I think that since I became a parent, I have found greater value in being able to influence the life of another person through sharing my experience and knowledge. To enable your child to exceed your greatest successes is a massive honour. This is also how I feel about other artists. If there is a world class artist out there, who has their break through because of something I shared, imagine the incredible honour it would be to be remembered by that artist as being a key role in their career? Like being named personally by Da Vinci for some key bit of information he needed to paint the Mona Lisa for example. Being a successful artist is one kind of achievement, but being part of the careers and lives of many successful artists is another thing all together. There is no price tag anyone can put on that. Withholding information and experience from others out of fear for their potential greatness is the saddest and most selfish thing humanity can do to itself in this era. An artist should celebrate their success based on their own merits, not based on the failure of other artists.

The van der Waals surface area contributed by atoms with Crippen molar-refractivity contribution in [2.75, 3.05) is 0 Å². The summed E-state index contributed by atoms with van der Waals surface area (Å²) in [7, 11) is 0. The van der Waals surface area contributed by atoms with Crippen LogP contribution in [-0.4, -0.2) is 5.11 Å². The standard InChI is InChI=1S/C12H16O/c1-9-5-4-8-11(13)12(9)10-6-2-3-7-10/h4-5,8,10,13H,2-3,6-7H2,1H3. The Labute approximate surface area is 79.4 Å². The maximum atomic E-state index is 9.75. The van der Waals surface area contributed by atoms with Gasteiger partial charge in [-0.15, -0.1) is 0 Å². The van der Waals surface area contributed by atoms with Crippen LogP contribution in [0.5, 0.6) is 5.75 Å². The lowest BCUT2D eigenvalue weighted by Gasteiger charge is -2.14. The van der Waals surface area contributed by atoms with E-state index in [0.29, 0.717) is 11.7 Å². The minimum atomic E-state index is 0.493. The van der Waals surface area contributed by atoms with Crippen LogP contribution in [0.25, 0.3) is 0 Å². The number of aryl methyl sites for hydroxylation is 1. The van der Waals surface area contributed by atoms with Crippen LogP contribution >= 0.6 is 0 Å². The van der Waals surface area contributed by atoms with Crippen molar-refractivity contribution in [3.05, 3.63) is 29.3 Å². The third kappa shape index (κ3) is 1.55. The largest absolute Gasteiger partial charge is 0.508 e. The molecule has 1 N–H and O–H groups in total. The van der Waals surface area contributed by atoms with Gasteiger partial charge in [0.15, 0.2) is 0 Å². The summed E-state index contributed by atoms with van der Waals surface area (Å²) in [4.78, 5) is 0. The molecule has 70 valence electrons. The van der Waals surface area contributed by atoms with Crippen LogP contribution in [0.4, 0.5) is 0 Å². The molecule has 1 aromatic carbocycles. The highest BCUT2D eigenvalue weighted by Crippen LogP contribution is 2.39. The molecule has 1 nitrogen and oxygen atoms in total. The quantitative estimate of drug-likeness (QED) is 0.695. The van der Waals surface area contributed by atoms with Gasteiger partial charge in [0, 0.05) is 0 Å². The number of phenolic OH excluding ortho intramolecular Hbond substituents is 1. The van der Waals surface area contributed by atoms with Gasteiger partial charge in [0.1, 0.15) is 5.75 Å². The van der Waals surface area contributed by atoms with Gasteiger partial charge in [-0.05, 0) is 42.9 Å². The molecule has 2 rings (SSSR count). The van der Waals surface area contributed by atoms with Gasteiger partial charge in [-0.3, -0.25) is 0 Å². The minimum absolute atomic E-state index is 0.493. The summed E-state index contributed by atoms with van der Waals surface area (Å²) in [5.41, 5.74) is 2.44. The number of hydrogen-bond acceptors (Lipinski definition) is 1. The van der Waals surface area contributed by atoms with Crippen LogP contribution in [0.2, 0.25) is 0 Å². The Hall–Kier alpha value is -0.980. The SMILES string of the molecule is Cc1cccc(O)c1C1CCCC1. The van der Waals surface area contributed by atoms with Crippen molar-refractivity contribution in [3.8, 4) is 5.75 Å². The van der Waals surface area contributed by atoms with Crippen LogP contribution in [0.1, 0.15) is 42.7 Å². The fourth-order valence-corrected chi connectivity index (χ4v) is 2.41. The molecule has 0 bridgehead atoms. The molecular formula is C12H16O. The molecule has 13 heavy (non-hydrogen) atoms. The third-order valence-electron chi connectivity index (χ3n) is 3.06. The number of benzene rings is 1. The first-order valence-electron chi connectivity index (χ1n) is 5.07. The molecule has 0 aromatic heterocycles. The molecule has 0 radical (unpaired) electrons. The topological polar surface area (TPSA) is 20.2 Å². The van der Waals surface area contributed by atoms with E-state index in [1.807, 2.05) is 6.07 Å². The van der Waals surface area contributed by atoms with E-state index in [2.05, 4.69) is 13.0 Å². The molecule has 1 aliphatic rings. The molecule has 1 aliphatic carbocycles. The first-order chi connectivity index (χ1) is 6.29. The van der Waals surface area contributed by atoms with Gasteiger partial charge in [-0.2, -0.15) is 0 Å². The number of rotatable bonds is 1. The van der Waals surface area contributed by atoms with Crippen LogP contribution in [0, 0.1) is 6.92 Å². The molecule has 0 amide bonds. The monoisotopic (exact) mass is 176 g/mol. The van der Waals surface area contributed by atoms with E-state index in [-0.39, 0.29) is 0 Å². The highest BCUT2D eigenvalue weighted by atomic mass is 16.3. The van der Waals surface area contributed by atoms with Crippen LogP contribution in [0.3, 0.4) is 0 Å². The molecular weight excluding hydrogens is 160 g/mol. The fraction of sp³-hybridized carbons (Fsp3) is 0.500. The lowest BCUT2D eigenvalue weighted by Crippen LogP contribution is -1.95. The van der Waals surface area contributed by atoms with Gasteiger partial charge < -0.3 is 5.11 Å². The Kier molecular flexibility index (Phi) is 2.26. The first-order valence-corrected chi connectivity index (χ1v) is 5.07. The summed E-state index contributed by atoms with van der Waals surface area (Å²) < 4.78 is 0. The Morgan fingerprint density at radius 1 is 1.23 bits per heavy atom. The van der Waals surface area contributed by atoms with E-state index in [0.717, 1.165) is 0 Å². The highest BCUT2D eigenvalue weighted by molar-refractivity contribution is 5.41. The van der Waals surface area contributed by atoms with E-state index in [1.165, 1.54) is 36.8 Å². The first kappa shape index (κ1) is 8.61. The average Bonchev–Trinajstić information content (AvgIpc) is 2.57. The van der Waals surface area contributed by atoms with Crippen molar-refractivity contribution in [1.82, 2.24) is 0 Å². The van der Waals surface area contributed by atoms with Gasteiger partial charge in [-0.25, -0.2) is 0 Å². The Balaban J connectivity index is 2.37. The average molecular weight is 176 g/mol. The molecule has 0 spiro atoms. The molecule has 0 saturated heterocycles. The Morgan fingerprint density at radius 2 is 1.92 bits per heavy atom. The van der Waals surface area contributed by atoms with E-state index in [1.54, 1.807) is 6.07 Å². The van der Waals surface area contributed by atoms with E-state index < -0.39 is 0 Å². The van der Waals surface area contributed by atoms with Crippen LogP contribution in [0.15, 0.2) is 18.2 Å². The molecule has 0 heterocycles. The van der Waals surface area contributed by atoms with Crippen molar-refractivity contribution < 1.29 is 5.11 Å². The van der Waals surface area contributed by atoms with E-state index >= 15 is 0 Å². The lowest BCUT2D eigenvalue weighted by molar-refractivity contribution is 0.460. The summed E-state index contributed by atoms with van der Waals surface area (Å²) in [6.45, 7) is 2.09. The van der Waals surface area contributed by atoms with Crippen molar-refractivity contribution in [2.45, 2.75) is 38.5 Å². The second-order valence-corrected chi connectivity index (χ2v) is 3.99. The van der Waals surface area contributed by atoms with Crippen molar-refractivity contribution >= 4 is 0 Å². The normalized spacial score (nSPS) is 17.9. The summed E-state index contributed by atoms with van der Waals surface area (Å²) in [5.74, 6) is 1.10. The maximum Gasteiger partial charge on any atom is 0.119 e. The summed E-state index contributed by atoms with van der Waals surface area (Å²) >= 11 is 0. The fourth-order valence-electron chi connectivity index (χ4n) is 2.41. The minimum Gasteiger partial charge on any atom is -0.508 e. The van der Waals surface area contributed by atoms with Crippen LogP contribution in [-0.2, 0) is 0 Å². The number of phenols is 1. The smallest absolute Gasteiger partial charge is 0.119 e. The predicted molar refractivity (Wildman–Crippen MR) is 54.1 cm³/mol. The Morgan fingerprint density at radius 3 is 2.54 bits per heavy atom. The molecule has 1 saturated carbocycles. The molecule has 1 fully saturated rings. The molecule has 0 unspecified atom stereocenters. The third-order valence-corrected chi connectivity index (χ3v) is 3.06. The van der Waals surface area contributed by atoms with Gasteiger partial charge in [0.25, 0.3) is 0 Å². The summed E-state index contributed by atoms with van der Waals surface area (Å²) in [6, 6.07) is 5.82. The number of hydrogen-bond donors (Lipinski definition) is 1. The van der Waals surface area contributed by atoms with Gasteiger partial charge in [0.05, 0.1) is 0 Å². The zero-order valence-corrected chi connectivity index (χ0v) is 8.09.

Carla, thank you so much for your time and for sharing your work and your thoughts with us! We wish you all the best luck in your future endeavors.